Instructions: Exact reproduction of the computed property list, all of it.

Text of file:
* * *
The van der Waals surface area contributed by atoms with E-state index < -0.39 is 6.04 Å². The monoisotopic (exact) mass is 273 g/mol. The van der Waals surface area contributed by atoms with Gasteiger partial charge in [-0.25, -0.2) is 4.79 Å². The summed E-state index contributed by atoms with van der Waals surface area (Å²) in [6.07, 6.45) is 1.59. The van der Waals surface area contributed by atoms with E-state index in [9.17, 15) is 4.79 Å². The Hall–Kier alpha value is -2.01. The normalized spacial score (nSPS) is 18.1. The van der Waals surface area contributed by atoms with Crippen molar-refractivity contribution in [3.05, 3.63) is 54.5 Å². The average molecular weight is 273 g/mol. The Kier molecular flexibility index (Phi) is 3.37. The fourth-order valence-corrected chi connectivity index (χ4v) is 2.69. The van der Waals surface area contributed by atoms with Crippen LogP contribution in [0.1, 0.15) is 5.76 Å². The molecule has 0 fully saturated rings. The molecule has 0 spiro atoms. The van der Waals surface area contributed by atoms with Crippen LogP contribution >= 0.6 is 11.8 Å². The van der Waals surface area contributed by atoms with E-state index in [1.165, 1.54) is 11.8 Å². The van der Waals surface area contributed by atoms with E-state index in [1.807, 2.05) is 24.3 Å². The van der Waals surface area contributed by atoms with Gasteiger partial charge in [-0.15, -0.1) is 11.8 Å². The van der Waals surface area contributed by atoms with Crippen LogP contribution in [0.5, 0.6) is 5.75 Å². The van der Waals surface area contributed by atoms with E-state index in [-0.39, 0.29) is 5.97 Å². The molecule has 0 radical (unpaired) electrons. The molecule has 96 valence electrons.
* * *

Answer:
The van der Waals surface area contributed by atoms with E-state index < -0.39 is 6.04 Å². The monoisotopic (exact) mass is 273 g/mol. The van der Waals surface area contributed by atoms with Gasteiger partial charge in [-0.25, -0.2) is 4.79 Å². The summed E-state index contributed by atoms with van der Waals surface area (Å²) in [6.07, 6.45) is 1.59. The van der Waals surface area contributed by atoms with E-state index in [9.17, 15) is 4.79 Å². The Hall–Kier alpha value is -2.01. The normalized spacial score (nSPS) is 18.1. The van der Waals surface area contributed by atoms with Crippen molar-refractivity contribution in [3.05, 3.63) is 54.5 Å². The average molecular weight is 273 g/mol. The Kier molecular flexibility index (Phi) is 3.37. The fourth-order valence-corrected chi connectivity index (χ4v) is 2.69. The van der Waals surface area contributed by atoms with Crippen LogP contribution in [0.1, 0.15) is 5.76 Å². The molecule has 0 fully saturated rings. The molecule has 0 spiro atoms. The van der Waals surface area contributed by atoms with Crippen LogP contribution >= 0.6 is 11.8 Å². The van der Waals surface area contributed by atoms with E-state index in [1.165, 1.54) is 11.8 Å². The van der Waals surface area contributed by atoms with E-state index in [1.807, 2.05) is 24.3 Å². The van der Waals surface area contributed by atoms with Gasteiger partial charge in [-0.15, -0.1) is 11.8 Å². The van der Waals surface area contributed by atoms with Crippen LogP contribution in [0.5, 0.6) is 5.75 Å². The van der Waals surface area contributed by atoms with E-state index in [-0.39, 0.29) is 5.97 Å². The molecule has 0 radical (unpaired) electrons. The molecule has 96 valence electrons.